with few outlets? A number of critics suggest that the the
narrowness of her life and the dark side of life are symbolized
by her caution to Emma and Harriet that "ours is a rather dark
staircase–rather darker and narrower than one would wish" (p. 216).
Did Emma avoid Miss Bates because her praise of Jane
not gratify Emma's need for praise and preeminence?
Does the reader's attitude toward Miss Bates change
because of her pain at Box Hill?
In the opening scene, Emma was isolated with her father, but
her anxieties were dissipated by Mr. Knightley's arrival.
As the novel progressed, she became increasingly involved
with social activities (dinner at the Westons, dinner for
the Eltons, Coles' dinner, the ball at the Crown, the outing
to Donwell Abbey, and the excursion to Box Hill). Simultaneously,
her social circle enlarged (Harriet, Mrs. Elton, Frank, Jane).
With Jane's engagement, Mrs. Weston's baby, her cruelty to
Miss Bates, and Mrs. Knightley's assumed marriage to Harriet,
Emma was again isolated, with her father as her primary companion.
And again Mr. Knightley rescued her. Did her isolation, however
temporary, result from the expression of her self and her
self-interest? Was the free expression of self and self-interest (e.g.,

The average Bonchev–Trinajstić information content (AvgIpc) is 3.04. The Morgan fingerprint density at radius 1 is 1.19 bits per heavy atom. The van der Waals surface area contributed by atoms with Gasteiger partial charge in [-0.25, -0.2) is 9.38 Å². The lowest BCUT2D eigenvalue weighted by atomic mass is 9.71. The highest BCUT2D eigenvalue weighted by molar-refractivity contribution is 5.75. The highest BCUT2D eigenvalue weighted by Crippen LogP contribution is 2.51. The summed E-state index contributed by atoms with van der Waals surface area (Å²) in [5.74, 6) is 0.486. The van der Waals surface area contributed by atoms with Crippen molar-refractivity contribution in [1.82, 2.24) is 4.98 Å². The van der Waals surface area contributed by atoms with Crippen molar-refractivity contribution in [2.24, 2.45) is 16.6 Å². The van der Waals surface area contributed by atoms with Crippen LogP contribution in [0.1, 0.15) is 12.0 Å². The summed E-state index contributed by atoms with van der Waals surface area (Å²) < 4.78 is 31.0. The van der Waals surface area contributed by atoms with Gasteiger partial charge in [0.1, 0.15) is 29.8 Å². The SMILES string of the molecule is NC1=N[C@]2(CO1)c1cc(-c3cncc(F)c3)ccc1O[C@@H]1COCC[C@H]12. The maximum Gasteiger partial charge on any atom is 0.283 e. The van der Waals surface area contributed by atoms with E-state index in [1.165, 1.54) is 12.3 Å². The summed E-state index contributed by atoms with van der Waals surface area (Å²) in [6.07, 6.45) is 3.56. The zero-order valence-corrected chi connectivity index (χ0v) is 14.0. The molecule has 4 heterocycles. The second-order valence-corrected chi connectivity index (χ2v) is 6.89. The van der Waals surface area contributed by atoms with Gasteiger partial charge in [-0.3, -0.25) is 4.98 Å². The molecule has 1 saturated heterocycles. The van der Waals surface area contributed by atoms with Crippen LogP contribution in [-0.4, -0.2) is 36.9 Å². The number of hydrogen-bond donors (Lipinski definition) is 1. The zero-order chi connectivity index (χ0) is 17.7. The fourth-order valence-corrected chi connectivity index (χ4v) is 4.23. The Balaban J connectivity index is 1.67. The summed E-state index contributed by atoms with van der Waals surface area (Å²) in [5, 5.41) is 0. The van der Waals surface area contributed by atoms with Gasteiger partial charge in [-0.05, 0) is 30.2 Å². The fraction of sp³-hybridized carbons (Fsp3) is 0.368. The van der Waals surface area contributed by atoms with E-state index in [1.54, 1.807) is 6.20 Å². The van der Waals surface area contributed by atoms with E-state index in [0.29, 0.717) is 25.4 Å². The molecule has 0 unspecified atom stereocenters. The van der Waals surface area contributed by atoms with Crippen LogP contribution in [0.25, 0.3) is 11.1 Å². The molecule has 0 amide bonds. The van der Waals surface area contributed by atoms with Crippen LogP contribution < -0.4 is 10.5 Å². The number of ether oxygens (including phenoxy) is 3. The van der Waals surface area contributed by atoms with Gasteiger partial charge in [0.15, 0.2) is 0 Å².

and Emma) a threat to society?
Emma uses the term elegant as high praise. Often it
means elegance of mind, or a sensitivity to human values.
Elegance also indicates a polished manner and appearance.
Mr. Knightley expressed his disapproval of Frank's
behavior and Emma's vision of him by contrasting what he called French
amiableness with English amiableness. He was distinguishing
between superficial manners and moral principle. To use
definitions from Johnson's Dictionary, Frank was
"pretending" to concern for others; he was not being "pleasing"
because he had a genuine consideration for the others, as did Mrs.
AUSTEN AND THE
Is Austen uncritically accepting of her society, or is she
concerned with the social responsibility of the privileged
(that is, idealizing their responsibilities and showing the
consequences of not fulfilling them)? Or both?
Does the reader experience characters from the outside
and/or from within?
Does the reader experience Highbury from the outside
and/or from within?
Is one way the narrator keeps up interest in a very
circle of people and in Emma by having characters arrive
in and leave Highbury? Frank was expected and Jane arrived.
Mr. Elton left for Bath and Frank arrived. Frank returned
to Enscomb and Mrs. Elton arrived.
Is Austen, as a prisoner of her society (if she is),
to say what she likes about it? (This is the most difficult
question and one I offer as a brain teaser; I will not base
a test question on it.)
Does Austen use the weather to reflect the feelings and
situations of the characters? Emma heard the news of Frank's impending
arrival in the spring. Mr. Elton's proposal occurred during
a snowstorm; her distress was mirrored by an intensified
snow storm which temporarily cut them off. When Emma feared
that she had lost Mr. Knightley, a "cold stormy rain set
in." The next day, he and the sun reappeared. Her marriage
occurred during October, a time of harvest and fruition.
DISCUSSION OF EMMA
|Day 2 (M, Feb. 4)
||Austen, Emma, pp. 7-102
Point of View and The Narrator
| Day 3 (W, Feb. 6)
||Emma, pp. 103-209
Emma, Harriet, and Mr.
| Day 4 (M, Feb. 11)
||Emma, pp. 209-317
|Day 5 (W, Feb. 13)
||Emma, pp. 317-412
The Ending (Pages 346-412)
Web paper due (1-2 pages)